In popular culture, ADHD is often misrepresented and stigmatized. Part of this is that it’s often seen as something that only afflicts children when many adults struggle with attention-deficit/hyperactive disorder. Likewise, many people underestimate just how much of a struggle it is.
From an unsympathetic, outside perspective, an adult with ADHD may seem inconsistent or lazy. However, the reality is that those with ADHD desperately want to achieve the tasks before them and often feel wracked with guilt by their inability to do so. The key to achieving a successful, fulfilling life with ADHD is not greater willpower, but understanding and treatment.
What is ADHD and Who Has It?
In layman’s terms, ADHD is the result of a deficiency in neurotransmitters that power the brain’s reward system. In particular, an ADHD brain typically has a shortage of norepinephrine. This and other, related neurotransmitters play a vital role in enabling people to concentrate and find value in activities. With a shortage of these neurotransmitters, people with ADHD must work much harder to achieve the same result as a neurotypical person. Additionally, there’s an overriding urge to pursue stimulating, neurotransmitter-generating activities that manifest as impulsive behavior.
This craving for stimulation has a number of destructive outcomes for individuals with ADHD. For one, 20% of adolescents with substance abuse disorder also suffer from ADHD. In adults, ADHD correlates with an increased chance of smoking, ending up in a car accident, and other risk factors. Untreated ADHD can have devastating effects on people’s ability to live their lives, which is why treatment is so important. Anyone might suffer from ADHD, and it has no reflection upon their character.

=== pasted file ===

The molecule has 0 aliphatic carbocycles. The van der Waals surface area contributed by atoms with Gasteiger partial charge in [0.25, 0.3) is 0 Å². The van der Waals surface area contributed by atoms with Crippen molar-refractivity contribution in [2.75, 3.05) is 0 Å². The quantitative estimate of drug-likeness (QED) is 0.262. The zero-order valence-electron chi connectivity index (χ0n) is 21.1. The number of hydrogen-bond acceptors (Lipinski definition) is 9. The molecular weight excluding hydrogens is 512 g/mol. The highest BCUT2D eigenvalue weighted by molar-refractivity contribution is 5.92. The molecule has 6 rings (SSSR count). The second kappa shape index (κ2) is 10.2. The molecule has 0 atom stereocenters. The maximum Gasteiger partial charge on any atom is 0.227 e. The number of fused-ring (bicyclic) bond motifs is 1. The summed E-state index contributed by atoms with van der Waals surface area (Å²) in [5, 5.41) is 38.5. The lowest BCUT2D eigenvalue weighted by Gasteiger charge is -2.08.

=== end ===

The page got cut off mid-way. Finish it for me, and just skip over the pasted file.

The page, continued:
Primary Care for ADHD
To date, the majority of adults with ADHD have not been diagnosed. As such, the first step in treating ADHD is diagnosis. When a patient talks to a qualified physician, they’ll ask questions and give a diagnosis relating to symptoms such as:
- Trouble prioritizing and organizing
- Difficulty appreciating long-term consequences
- Low tolerance for frustration
Once diagnosed, the physician will proscribe a treatment regimen. Both psychotherapy and medication have proven results in treating ADHD, and it’s common that both have a place in managing the disorder.
At the core, ADHD is a neurological problem that needs a suitable, pharmaceutical treatment. Many stimulant medications can rectify the deficiency in neurotransmitters. With proper, individualized dosage, individuals should overcome many of the core symptoms of ADHD. From there, supplemental programs such as psychotherapy can help undo the damage that attention-deficit/hyperactive disorder often causes.
Studies show that psychotherapy usually cannot treat ADHD on its own, but that it plays an important role nonetheless. Unmedicated attention-deficit/hyperactive disorder can wreak havoc on an adult’s self-image and produce comorbidities such as anxiety.
Even when medication treats the core neurotransmitter deficiency, it’s unlikely to cure habitual cycles of negative self-talk. Additionally, issues that are endemic among those with ADHD such as addiction need their own treatment. In short, compassionate, understanding professional help can treat these problems and pave the way toward a successful, fulfilling life.
Choose Alter Behavioral Health
Here at Alter Behavioral Health, we take a holistic, evidence-based approach to treating ADHD in adults. While medication goes a long way in treating the disorder, the all-encompassing scope of treatment that Alter offers separates it from the rest. If you or someone you love appears is suffering from ADHD symptoms, get in touch with us to learn more about diagnosis and treatment.